Cycling coaches help riders develop their cycling skills.
Typical hours (a week)
36 to 38 variable
You could work
evenings / weekends / bank holidays
away from home
How to become a cycling coach
You can get into this job through:
a university course
getting specialist training from an industry body
There is no set entry route to become a professional cycle coach but getting a foundation degree, higher national diploma or degree in a sports-related subject like sports science could give you an advantage.
If you're a competitive cyclist, you could do a foundation degree in cycling performance or cycling studies.
You'll usually need:
1 or 2 A levels, or equivalent, for a foundation degree or higher national diploma
If you're working with younger riders in schools and community groups, you could be:
planning fun, engaging coaching activities, sessions and programmes in a safe environment
helping riders to improve their riding technique
working with riders, schools, community groups and sports organisations to promote the sport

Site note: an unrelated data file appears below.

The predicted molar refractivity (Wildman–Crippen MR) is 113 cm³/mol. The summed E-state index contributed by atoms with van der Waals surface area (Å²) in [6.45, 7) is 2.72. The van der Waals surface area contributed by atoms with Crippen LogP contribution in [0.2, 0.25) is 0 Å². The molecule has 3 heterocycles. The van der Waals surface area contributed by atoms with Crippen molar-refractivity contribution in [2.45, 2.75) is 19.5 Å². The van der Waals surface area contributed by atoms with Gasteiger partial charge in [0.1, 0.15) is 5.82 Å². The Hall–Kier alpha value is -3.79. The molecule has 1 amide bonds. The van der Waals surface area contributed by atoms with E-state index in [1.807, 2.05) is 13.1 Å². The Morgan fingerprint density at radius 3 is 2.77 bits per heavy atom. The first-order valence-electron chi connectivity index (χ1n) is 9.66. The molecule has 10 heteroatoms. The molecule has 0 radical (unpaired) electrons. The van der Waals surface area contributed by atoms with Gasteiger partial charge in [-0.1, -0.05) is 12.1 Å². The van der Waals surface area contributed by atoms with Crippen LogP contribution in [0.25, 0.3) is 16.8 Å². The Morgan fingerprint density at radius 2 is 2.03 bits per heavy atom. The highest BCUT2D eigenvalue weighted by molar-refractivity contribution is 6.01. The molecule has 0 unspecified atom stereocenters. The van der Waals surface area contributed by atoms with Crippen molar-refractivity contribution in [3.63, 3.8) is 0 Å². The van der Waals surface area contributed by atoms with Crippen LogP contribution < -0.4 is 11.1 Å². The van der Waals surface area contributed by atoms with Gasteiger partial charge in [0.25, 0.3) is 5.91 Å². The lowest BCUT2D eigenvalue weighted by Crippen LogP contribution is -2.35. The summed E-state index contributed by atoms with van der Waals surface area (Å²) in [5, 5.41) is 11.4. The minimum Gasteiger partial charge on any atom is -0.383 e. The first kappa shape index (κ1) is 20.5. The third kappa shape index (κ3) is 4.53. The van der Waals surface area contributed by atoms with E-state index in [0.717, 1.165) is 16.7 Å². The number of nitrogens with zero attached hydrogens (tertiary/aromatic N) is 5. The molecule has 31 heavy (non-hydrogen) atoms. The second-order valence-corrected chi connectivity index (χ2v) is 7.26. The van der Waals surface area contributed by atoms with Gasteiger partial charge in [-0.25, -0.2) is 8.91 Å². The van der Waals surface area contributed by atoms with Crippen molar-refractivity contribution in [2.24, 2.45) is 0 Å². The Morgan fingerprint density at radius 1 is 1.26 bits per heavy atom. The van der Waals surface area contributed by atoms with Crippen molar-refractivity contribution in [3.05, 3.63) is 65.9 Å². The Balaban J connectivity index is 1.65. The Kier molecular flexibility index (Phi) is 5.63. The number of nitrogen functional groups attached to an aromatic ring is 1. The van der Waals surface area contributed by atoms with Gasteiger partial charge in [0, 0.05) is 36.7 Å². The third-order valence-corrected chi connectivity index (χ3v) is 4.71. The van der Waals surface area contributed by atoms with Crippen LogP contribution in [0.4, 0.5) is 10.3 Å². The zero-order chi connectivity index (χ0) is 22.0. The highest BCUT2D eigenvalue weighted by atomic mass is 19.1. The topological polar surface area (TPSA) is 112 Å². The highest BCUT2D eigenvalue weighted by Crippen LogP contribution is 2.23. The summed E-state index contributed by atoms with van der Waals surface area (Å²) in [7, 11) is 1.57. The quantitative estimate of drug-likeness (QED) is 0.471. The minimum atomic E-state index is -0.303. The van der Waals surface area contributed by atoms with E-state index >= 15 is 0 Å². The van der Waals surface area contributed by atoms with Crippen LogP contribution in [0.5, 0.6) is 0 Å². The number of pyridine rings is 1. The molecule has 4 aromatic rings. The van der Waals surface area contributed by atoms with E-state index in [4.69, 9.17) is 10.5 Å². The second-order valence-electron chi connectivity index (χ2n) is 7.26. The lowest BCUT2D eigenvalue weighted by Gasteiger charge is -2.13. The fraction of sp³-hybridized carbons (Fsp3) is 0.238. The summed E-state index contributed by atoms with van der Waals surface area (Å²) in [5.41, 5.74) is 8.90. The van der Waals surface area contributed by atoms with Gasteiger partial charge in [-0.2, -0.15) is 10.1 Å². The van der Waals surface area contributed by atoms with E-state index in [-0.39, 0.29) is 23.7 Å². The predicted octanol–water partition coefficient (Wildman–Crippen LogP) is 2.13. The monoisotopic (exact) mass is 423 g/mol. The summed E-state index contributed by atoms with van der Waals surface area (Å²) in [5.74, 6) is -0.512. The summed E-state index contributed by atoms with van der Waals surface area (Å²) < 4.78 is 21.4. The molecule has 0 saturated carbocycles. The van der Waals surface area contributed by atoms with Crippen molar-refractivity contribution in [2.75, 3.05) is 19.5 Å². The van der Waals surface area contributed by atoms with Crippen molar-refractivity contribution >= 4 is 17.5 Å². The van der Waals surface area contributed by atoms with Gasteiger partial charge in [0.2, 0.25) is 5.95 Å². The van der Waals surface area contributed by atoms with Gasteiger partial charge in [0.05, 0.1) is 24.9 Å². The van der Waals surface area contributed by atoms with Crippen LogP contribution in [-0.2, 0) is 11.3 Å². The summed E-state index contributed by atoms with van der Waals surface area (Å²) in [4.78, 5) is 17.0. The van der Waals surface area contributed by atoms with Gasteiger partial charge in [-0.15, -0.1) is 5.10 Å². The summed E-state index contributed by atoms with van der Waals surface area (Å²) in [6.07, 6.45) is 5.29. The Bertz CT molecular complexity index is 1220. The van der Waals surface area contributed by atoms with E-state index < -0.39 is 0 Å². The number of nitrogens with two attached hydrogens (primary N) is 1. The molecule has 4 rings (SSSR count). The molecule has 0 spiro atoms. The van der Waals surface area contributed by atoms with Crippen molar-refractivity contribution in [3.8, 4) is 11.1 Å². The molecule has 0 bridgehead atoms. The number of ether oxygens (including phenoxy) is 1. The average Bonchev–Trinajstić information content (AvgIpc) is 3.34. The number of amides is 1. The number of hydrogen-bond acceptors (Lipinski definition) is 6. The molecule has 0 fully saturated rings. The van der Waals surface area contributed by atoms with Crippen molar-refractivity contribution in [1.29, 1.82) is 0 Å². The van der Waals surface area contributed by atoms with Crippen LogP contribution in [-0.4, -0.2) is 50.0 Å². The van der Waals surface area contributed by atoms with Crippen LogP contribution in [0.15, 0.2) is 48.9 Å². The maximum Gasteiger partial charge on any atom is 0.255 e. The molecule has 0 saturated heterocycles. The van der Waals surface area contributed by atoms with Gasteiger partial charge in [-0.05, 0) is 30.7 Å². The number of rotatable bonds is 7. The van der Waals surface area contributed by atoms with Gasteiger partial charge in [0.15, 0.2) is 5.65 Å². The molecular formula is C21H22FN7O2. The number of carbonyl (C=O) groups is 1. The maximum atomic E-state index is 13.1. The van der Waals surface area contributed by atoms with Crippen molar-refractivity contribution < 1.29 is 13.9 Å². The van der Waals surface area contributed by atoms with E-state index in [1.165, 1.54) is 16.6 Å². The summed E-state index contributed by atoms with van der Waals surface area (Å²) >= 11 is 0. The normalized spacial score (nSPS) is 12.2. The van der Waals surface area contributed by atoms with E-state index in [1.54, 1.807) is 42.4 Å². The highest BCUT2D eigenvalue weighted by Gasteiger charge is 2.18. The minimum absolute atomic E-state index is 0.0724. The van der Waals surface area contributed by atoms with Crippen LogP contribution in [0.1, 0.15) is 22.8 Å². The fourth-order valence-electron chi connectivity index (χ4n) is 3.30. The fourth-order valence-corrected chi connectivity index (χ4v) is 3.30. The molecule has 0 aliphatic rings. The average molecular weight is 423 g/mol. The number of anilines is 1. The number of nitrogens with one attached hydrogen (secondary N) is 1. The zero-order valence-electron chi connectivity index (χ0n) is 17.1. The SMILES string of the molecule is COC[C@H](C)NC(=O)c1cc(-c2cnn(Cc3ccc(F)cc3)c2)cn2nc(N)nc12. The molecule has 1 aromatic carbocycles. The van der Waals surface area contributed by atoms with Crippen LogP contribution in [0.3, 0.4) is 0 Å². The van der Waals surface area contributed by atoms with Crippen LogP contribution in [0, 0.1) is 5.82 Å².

If you're working with riders involved in the competitive side of the sport, you could be:
working on developing more advanced riding techniques and tactics
designing training programmes
supporting riders at races and competitions
maintaining records of rider performance
advising on how lifestyle choices can affect performance
mentoring other coaches
working with experts including sports scientists, nutritionists, physiotherapists and programme managers
marketing and promoting your coaching services, if you're self-employed
combining your coaching with other work to earn money
You could work on a sports field, at a sports arena or at a race track.
Career path and progression
You could work for British Cycling as a development coach, introducing people to cycling, or working on talent programmes to support cyclists.
You could work as a coach for a local authority or organisation with an interest in sports development at places like BMX tracks, mountain bike trail centres or indoor cycling tracks.
You could become a self-employed coach and design training programmes for amateur riders.
You could also become a cycle trainer through the Bikeability scheme, teaching young people how to cycle safety on roads. If you work with young people, you could move into sports development or youth work.
With experience, you could transfer your skills and abilities to other areas of the sports industry.